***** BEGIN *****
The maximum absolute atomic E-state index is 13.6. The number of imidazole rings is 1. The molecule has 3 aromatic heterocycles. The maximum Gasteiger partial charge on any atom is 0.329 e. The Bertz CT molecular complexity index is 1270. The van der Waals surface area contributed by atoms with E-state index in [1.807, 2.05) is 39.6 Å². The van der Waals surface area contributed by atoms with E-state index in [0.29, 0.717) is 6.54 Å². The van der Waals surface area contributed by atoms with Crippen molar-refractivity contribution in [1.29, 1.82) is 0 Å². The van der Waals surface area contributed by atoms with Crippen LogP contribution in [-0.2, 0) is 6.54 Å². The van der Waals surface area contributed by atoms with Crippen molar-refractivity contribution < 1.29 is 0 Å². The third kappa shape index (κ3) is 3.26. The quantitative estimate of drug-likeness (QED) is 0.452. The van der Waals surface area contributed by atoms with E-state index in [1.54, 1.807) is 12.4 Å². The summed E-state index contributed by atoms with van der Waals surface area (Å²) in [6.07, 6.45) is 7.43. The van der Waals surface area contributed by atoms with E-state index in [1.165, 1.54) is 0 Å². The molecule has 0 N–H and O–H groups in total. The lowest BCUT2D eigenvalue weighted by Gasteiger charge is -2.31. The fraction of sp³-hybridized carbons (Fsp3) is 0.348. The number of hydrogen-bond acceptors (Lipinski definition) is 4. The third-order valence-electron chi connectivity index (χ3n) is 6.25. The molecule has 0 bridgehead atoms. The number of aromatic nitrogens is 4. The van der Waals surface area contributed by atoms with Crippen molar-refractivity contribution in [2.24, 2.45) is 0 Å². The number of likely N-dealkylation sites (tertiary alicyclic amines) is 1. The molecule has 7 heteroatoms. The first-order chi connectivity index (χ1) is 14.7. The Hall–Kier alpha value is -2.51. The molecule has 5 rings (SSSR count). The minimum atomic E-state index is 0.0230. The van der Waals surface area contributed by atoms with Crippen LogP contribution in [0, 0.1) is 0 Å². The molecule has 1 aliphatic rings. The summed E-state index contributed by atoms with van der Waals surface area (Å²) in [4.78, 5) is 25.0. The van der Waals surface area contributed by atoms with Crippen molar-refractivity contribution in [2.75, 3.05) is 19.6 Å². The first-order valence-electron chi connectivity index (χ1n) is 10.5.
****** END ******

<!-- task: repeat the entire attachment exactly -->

The maximum absolute atomic E-state index is 13.6. The number of imidazole rings is 1. The molecule has 3 aromatic heterocycles. The maximum Gasteiger partial charge on any atom is 0.329 e. The Bertz CT molecular complexity index is 1270. The van der Waals surface area contributed by atoms with E-state index in [1.807, 2.05) is 39.6 Å². The van der Waals surface area contributed by atoms with E-state index in [0.29, 0.717) is 6.54 Å². The van der Waals surface area contributed by atoms with Crippen molar-refractivity contribution in [1.29, 1.82) is 0 Å². The van der Waals surface area contributed by atoms with Crippen LogP contribution in [-0.2, 0) is 6.54 Å². The van der Waals surface area contributed by atoms with Crippen molar-refractivity contribution < 1.29 is 0 Å². The third kappa shape index (κ3) is 3.26. The quantitative estimate of drug-likeness (QED) is 0.452. The van der Waals surface area contributed by atoms with E-state index in [1.54, 1.807) is 12.4 Å². The summed E-state index contributed by atoms with van der Waals surface area (Å²) in [6.07, 6.45) is 7.43. The van der Waals surface area contributed by atoms with E-state index in [1.165, 1.54) is 0 Å². The molecule has 0 N–H and O–H groups in total. The lowest BCUT2D eigenvalue weighted by Gasteiger charge is -2.31. The fraction of sp³-hybridized carbons (Fsp3) is 0.348. The number of hydrogen-bond acceptors (Lipinski definition) is 4. The third-order valence-electron chi connectivity index (χ3n) is 6.25. The molecule has 0 bridgehead atoms. The number of aromatic nitrogens is 4. The van der Waals surface area contributed by atoms with Crippen molar-refractivity contribution in [2.24, 2.45) is 0 Å². The number of likely N-dealkylation sites (tertiary alicyclic amines) is 1. The molecule has 7 heteroatoms. The first-order chi connectivity index (χ1) is 14.7. The Hall–Kier alpha value is -2.51. The molecule has 5 rings (SSSR count). The minimum atomic E-state index is 0.0230. The van der Waals surface area contributed by atoms with Crippen LogP contribution in [0, 0.1) is 0 Å². The molecule has 1 aliphatic rings. The summed E-state index contributed by atoms with van der Waals surface area (Å²) in [4.78, 5) is 25.0. The van der Waals surface area contributed by atoms with Crippen molar-refractivity contribution in [2.75, 3.05) is 19.6 Å². The first-order valence-electron chi connectivity index (χ1n) is 10.5.